Adolescents typically need between eight and nine hours of sleep a night, but some studies suggest they typically get closer to six. Here are some sleep tips for college students (or anyone) looking to improve their sleep habits.
— Exercise regularly, but not after the early evening. Avoid caffeine after 2 p.m. Try to avoid late-night eating and alcohol, but don't go to bed hungry, either.
— Don't use electronics — laptops, tablets, smart phones, etc. — late at night. Not only will the content stimulate your brain, the brightness of the screen is comparable to a morning walk in the sun when it comes to waking you up.
— Make your bed a place just for sleep. Don't study, watch TV or do anything else there (or not much else. Some colleges advise limiting your bed to the "three S's" — sleep, sex and sickness).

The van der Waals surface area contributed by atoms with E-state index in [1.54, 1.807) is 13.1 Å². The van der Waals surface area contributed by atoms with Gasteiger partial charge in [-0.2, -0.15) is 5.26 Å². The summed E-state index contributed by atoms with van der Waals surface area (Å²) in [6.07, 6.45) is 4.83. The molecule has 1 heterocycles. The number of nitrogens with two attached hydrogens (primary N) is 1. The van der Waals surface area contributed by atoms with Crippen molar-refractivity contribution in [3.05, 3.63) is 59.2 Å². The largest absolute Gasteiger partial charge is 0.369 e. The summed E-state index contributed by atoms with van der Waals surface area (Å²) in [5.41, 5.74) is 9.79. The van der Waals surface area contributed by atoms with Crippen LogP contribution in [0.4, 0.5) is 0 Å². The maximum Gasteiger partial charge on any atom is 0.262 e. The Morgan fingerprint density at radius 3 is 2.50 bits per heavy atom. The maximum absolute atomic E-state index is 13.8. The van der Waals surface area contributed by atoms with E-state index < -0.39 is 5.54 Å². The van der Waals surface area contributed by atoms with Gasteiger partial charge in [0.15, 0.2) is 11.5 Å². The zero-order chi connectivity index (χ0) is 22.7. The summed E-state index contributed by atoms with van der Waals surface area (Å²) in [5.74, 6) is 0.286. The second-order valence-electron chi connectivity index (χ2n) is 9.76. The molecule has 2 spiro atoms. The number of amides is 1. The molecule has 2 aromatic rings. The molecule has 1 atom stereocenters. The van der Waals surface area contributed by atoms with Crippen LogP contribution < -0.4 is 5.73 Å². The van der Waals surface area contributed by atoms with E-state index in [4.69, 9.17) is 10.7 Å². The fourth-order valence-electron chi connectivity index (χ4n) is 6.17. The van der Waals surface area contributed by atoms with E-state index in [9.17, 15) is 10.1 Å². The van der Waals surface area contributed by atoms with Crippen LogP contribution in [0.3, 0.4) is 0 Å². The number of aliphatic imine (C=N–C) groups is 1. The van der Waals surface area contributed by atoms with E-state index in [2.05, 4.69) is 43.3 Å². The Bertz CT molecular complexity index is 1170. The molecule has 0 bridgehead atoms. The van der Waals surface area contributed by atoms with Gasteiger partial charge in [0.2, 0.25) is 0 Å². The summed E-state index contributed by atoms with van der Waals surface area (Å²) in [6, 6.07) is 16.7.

— If you have early classes on some days, try not to sleep in on the others. Experts say a regular schedule is the most essential element of a healthy sleep routine.
— Try to avoid naps, and if you do nap, nap before 3 p.m. and for no more than 20 minutes. Otherwise you'll keep yourself up at night.
— Set your alarm clock — but for the evening, at a reasonable bedtime. That way, you're less likely need it in the morning (if you need an alarm clock to wake up feeling rested, you're not sleeping enough).